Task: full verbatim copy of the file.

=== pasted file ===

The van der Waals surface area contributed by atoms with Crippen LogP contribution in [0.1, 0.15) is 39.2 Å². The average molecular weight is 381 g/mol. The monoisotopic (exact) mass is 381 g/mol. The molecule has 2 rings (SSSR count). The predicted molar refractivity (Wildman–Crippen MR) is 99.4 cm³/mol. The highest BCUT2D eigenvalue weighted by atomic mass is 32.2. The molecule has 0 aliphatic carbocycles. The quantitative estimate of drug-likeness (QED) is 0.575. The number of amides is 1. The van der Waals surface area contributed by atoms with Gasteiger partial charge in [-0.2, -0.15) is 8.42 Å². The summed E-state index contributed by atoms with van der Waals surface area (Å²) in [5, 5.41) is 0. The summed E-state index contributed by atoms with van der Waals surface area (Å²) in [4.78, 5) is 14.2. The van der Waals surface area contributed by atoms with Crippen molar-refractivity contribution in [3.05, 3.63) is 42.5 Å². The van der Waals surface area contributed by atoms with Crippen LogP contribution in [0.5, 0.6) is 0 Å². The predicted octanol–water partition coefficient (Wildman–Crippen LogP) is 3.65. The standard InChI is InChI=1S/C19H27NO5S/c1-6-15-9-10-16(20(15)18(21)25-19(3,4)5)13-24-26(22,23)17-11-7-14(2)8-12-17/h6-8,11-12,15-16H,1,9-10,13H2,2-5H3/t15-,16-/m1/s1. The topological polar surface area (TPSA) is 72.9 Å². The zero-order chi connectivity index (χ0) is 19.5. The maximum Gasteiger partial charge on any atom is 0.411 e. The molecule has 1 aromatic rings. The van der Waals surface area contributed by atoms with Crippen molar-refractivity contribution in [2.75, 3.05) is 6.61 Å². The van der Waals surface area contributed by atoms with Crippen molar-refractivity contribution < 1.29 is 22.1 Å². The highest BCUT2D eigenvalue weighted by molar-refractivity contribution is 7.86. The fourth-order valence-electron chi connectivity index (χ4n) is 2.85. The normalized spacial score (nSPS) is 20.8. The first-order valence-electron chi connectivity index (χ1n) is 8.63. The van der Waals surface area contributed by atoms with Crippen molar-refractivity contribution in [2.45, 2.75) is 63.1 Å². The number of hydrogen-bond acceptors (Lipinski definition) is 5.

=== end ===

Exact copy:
The van der Waals surface area contributed by atoms with Crippen LogP contribution in [0.1, 0.15) is 39.2 Å². The average molecular weight is 381 g/mol. The monoisotopic (exact) mass is 381 g/mol. The molecule has 2 rings (SSSR count). The predicted molar refractivity (Wildman–Crippen MR) is 99.4 cm³/mol. The highest BCUT2D eigenvalue weighted by atomic mass is 32.2. The molecule has 0 aliphatic carbocycles. The quantitative estimate of drug-likeness (QED) is 0.575. The number of amides is 1. The van der Waals surface area contributed by atoms with Gasteiger partial charge in [-0.2, -0.15) is 8.42 Å². The summed E-state index contributed by atoms with van der Waals surface area (Å²) in [5, 5.41) is 0. The summed E-state index contributed by atoms with van der Waals surface area (Å²) in [4.78, 5) is 14.2. The van der Waals surface area contributed by atoms with Crippen molar-refractivity contribution in [3.05, 3.63) is 42.5 Å². The van der Waals surface area contributed by atoms with Crippen LogP contribution in [0.5, 0.6) is 0 Å². The predicted octanol–water partition coefficient (Wildman–Crippen LogP) is 3.65. The standard InChI is InChI=1S/C19H27NO5S/c1-6-15-9-10-16(20(15)18(21)25-19(3,4)5)13-24-26(22,23)17-11-7-14(2)8-12-17/h6-8,11-12,15-16H,1,9-10,13H2,2-5H3/t15-,16-/m1/s1. The topological polar surface area (TPSA) is 72.9 Å². The zero-order chi connectivity index (χ0) is 19.5. The maximum Gasteiger partial charge on any atom is 0.411 e. The molecule has 1 aromatic rings. The van der Waals surface area contributed by atoms with Crippen molar-refractivity contribution in [2.75, 3.05) is 6.61 Å². The van der Waals surface area contributed by atoms with Crippen molar-refractivity contribution < 1.29 is 22.1 Å². The highest BCUT2D eigenvalue weighted by molar-refractivity contribution is 7.86. The fourth-order valence-electron chi connectivity index (χ4n) is 2.85. The normalized spacial score (nSPS) is 20.8. The first-order valence-electron chi connectivity index (χ1n) is 8.63. The van der Waals surface area contributed by atoms with Crippen molar-refractivity contribution in [2.45, 2.75) is 63.1 Å². The number of hydrogen-bond acceptors (Lipinski definition) is 5.